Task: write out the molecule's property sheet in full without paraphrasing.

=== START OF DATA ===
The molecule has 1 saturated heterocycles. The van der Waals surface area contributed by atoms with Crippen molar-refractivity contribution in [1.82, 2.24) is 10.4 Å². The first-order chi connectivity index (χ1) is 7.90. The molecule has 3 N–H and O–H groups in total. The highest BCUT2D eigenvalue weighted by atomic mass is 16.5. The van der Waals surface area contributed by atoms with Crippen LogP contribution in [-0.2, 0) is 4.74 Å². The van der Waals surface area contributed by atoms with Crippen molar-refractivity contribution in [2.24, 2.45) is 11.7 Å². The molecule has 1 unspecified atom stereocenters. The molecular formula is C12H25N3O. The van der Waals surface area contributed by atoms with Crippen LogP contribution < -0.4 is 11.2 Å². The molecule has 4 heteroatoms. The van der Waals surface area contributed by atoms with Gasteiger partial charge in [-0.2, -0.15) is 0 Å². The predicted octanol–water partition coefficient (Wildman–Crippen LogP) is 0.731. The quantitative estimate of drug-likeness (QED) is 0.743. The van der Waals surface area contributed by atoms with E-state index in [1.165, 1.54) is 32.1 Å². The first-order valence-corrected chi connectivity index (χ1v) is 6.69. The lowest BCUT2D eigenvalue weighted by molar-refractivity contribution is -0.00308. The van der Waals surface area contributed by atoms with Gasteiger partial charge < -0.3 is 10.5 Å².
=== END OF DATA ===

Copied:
The molecule has 1 saturated heterocycles. The van der Waals surface area contributed by atoms with Crippen molar-refractivity contribution in [1.82, 2.24) is 10.4 Å². The first-order chi connectivity index (χ1) is 7.90. The molecule has 3 N–H and O–H groups in total. The highest BCUT2D eigenvalue weighted by atomic mass is 16.5. The van der Waals surface area contributed by atoms with Crippen LogP contribution in [-0.2, 0) is 4.74 Å². The van der Waals surface area contributed by atoms with Crippen molar-refractivity contribution in [2.24, 2.45) is 11.7 Å². The molecule has 1 unspecified atom stereocenters. The molecular formula is C12H25N3O. The van der Waals surface area contributed by atoms with Crippen LogP contribution < -0.4 is 11.2 Å². The molecule has 4 heteroatoms. The van der Waals surface area contributed by atoms with Gasteiger partial charge in [-0.2, -0.15) is 0 Å². The predicted octanol–water partition coefficient (Wildman–Crippen LogP) is 0.731. The quantitative estimate of drug-likeness (QED) is 0.743. The van der Waals surface area contributed by atoms with E-state index in [1.165, 1.54) is 32.1 Å². The first-order valence-corrected chi connectivity index (χ1v) is 6.69. The lowest BCUT2D eigenvalue weighted by molar-refractivity contribution is -0.00308. The van der Waals surface area contributed by atoms with Gasteiger partial charge < -0.3 is 10.5 Å².